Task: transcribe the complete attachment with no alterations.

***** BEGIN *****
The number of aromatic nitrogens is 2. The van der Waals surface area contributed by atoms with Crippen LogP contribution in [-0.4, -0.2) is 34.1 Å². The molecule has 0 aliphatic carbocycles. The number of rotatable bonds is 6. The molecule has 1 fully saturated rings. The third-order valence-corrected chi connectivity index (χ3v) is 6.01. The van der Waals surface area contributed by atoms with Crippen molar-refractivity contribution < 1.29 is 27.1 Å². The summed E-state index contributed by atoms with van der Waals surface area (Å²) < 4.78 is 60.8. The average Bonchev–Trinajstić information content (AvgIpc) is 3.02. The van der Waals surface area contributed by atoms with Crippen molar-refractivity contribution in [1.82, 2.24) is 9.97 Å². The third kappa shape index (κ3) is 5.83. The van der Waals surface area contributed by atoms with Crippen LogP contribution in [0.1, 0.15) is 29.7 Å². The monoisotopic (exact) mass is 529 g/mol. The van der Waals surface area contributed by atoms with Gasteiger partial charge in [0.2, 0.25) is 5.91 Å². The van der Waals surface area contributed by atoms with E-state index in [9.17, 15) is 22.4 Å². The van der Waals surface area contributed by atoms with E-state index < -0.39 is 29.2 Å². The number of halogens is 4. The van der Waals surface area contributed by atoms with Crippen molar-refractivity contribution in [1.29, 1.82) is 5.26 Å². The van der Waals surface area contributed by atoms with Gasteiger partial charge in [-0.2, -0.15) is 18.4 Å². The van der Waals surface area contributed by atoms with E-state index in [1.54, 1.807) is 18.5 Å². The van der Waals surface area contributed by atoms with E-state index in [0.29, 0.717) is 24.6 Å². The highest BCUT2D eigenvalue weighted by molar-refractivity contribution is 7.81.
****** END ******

The number of aromatic nitrogens is 2. The van der Waals surface area contributed by atoms with Crippen LogP contribution in [-0.4, -0.2) is 34.1 Å². The molecule has 0 aliphatic carbocycles. The number of rotatable bonds is 6. The molecule has 1 fully saturated rings. The third-order valence-corrected chi connectivity index (χ3v) is 6.01. The van der Waals surface area contributed by atoms with Crippen molar-refractivity contribution < 1.29 is 27.1 Å². The summed E-state index contributed by atoms with van der Waals surface area (Å²) < 4.78 is 60.8. The average Bonchev–Trinajstić information content (AvgIpc) is 3.02. The van der Waals surface area contributed by atoms with Crippen molar-refractivity contribution in [1.82, 2.24) is 9.97 Å². The third kappa shape index (κ3) is 5.83. The van der Waals surface area contributed by atoms with Crippen LogP contribution in [0.1, 0.15) is 29.7 Å². The monoisotopic (exact) mass is 529 g/mol. The van der Waals surface area contributed by atoms with Gasteiger partial charge in [0.2, 0.25) is 5.91 Å². The van der Waals surface area contributed by atoms with E-state index in [9.17, 15) is 22.4 Å². The van der Waals surface area contributed by atoms with E-state index < -0.39 is 29.2 Å². The number of halogens is 4. The van der Waals surface area contributed by atoms with Crippen molar-refractivity contribution in [1.29, 1.82) is 5.26 Å². The van der Waals surface area contributed by atoms with Gasteiger partial charge in [-0.2, -0.15) is 18.4 Å². The van der Waals surface area contributed by atoms with E-state index in [1.54, 1.807) is 18.5 Å². The van der Waals surface area contributed by atoms with E-state index in [0.29, 0.717) is 24.6 Å². The highest BCUT2D eigenvalue weighted by molar-refractivity contribution is 7.81.